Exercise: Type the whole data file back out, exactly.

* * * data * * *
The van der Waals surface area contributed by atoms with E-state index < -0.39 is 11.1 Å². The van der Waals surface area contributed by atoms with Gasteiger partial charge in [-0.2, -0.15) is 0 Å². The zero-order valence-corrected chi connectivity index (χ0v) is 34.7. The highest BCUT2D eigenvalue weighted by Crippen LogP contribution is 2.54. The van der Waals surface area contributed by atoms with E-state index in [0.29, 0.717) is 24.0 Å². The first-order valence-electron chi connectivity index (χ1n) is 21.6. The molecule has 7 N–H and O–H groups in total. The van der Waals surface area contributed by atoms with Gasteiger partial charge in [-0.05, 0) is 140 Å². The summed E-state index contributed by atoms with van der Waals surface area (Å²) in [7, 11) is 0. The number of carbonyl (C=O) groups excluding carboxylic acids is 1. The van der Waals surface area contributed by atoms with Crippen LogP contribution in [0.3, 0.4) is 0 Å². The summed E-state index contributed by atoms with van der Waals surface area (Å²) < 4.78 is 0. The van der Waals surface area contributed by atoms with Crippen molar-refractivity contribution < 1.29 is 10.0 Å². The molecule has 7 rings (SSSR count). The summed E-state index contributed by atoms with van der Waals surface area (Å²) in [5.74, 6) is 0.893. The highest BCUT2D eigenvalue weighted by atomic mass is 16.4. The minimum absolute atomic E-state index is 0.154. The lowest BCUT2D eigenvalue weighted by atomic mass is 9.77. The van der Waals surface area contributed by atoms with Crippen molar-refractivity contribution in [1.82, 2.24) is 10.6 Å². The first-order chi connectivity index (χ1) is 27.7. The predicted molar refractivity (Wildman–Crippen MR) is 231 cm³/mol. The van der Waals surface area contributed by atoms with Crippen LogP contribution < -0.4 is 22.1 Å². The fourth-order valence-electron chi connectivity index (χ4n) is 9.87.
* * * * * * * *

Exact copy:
The van der Waals surface area contributed by atoms with E-state index < -0.39 is 11.1 Å². The van der Waals surface area contributed by atoms with Gasteiger partial charge in [-0.2, -0.15) is 0 Å². The zero-order valence-corrected chi connectivity index (χ0v) is 34.7. The highest BCUT2D eigenvalue weighted by Crippen LogP contribution is 2.54. The van der Waals surface area contributed by atoms with E-state index in [0.29, 0.717) is 24.0 Å². The first-order valence-electron chi connectivity index (χ1n) is 21.6. The molecule has 7 N–H and O–H groups in total. The van der Waals surface area contributed by atoms with Gasteiger partial charge in [-0.05, 0) is 140 Å². The summed E-state index contributed by atoms with van der Waals surface area (Å²) in [7, 11) is 0. The number of carbonyl (C=O) groups excluding carboxylic acids is 1. The van der Waals surface area contributed by atoms with Crippen LogP contribution in [0.3, 0.4) is 0 Å². The summed E-state index contributed by atoms with van der Waals surface area (Å²) < 4.78 is 0. The van der Waals surface area contributed by atoms with Crippen molar-refractivity contribution < 1.29 is 10.0 Å². The molecule has 7 rings (SSSR count). The summed E-state index contributed by atoms with van der Waals surface area (Å²) in [5.74, 6) is 0.893. The highest BCUT2D eigenvalue weighted by atomic mass is 16.4. The minimum absolute atomic E-state index is 0.154. The lowest BCUT2D eigenvalue weighted by atomic mass is 9.77. The van der Waals surface area contributed by atoms with Crippen molar-refractivity contribution in [1.82, 2.24) is 10.6 Å². The first-order chi connectivity index (χ1) is 27.7. The predicted molar refractivity (Wildman–Crippen MR) is 231 cm³/mol. The van der Waals surface area contributed by atoms with Crippen LogP contribution < -0.4 is 22.1 Å². The fourth-order valence-electron chi connectivity index (χ4n) is 9.87.